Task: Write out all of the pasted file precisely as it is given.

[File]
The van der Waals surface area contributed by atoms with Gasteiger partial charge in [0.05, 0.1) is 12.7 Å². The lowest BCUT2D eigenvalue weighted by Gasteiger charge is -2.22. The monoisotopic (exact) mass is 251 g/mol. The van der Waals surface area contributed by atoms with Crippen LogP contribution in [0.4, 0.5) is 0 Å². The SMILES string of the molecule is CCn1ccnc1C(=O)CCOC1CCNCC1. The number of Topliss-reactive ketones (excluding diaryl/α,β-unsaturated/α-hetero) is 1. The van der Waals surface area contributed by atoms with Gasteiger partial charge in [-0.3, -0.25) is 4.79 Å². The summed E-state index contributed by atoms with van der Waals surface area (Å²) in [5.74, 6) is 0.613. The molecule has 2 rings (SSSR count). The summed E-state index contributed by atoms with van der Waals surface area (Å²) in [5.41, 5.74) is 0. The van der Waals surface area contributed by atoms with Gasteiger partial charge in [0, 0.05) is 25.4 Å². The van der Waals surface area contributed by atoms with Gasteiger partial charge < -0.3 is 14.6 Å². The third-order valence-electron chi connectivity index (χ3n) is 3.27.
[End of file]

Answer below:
The van der Waals surface area contributed by atoms with Gasteiger partial charge in [0.05, 0.1) is 12.7 Å². The lowest BCUT2D eigenvalue weighted by Gasteiger charge is -2.22. The monoisotopic (exact) mass is 251 g/mol. The van der Waals surface area contributed by atoms with Crippen LogP contribution in [0.4, 0.5) is 0 Å². The SMILES string of the molecule is CCn1ccnc1C(=O)CCOC1CCNCC1. The number of Topliss-reactive ketones (excluding diaryl/α,β-unsaturated/α-hetero) is 1. The van der Waals surface area contributed by atoms with Gasteiger partial charge in [-0.3, -0.25) is 4.79 Å². The summed E-state index contributed by atoms with van der Waals surface area (Å²) in [5.74, 6) is 0.613. The molecule has 2 rings (SSSR count). The summed E-state index contributed by atoms with van der Waals surface area (Å²) in [5.41, 5.74) is 0. The van der Waals surface area contributed by atoms with Gasteiger partial charge in [0, 0.05) is 25.4 Å². The van der Waals surface area contributed by atoms with Gasteiger partial charge < -0.3 is 14.6 Å². The third-order valence-electron chi connectivity index (χ3n) is 3.27.